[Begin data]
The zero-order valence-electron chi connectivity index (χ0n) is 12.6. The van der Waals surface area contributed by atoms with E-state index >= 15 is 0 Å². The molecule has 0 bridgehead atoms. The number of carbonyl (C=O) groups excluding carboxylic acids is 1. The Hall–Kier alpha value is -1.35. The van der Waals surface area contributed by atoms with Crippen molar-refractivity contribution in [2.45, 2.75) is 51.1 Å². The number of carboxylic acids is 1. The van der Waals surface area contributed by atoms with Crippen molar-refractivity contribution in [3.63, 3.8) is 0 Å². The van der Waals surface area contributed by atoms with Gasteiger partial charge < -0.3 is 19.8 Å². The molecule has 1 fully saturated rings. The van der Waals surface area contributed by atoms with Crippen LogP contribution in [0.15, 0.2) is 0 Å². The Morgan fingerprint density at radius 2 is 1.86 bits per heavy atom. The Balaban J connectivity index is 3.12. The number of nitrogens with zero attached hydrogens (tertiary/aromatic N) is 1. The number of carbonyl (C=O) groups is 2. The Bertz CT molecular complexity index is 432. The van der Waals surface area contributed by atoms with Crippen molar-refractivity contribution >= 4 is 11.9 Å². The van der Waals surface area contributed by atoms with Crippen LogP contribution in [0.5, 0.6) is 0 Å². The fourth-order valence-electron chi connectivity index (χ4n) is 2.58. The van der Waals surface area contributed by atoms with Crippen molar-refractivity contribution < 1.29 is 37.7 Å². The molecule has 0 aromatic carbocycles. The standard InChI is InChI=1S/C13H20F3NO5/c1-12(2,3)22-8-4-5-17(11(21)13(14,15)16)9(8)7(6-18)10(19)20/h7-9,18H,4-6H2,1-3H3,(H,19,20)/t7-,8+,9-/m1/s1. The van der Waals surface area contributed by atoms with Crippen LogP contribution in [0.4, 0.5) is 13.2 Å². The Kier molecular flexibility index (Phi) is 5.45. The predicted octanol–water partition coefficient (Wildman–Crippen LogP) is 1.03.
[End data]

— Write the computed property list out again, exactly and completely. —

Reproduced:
The zero-order valence-electron chi connectivity index (χ0n) is 12.6. The van der Waals surface area contributed by atoms with E-state index >= 15 is 0 Å². The molecule has 0 bridgehead atoms. The number of carbonyl (C=O) groups excluding carboxylic acids is 1. The Hall–Kier alpha value is -1.35. The van der Waals surface area contributed by atoms with Crippen molar-refractivity contribution in [2.45, 2.75) is 51.1 Å². The number of carboxylic acids is 1. The van der Waals surface area contributed by atoms with Crippen molar-refractivity contribution in [3.63, 3.8) is 0 Å². The van der Waals surface area contributed by atoms with Gasteiger partial charge < -0.3 is 19.8 Å². The molecule has 1 fully saturated rings. The van der Waals surface area contributed by atoms with Crippen LogP contribution in [0.15, 0.2) is 0 Å². The Morgan fingerprint density at radius 2 is 1.86 bits per heavy atom. The Balaban J connectivity index is 3.12. The number of nitrogens with zero attached hydrogens (tertiary/aromatic N) is 1. The number of carbonyl (C=O) groups is 2. The Bertz CT molecular complexity index is 432. The van der Waals surface area contributed by atoms with Crippen molar-refractivity contribution >= 4 is 11.9 Å². The van der Waals surface area contributed by atoms with Crippen LogP contribution in [0.5, 0.6) is 0 Å². The fourth-order valence-electron chi connectivity index (χ4n) is 2.58. The van der Waals surface area contributed by atoms with Crippen molar-refractivity contribution < 1.29 is 37.7 Å². The molecule has 0 aromatic carbocycles. The standard InChI is InChI=1S/C13H20F3NO5/c1-12(2,3)22-8-4-5-17(11(21)13(14,15)16)9(8)7(6-18)10(19)20/h7-9,18H,4-6H2,1-3H3,(H,19,20)/t7-,8+,9-/m1/s1. The van der Waals surface area contributed by atoms with Crippen LogP contribution in [0.4, 0.5) is 13.2 Å². The Kier molecular flexibility index (Phi) is 5.45. The predicted octanol–water partition coefficient (Wildman–Crippen LogP) is 1.03.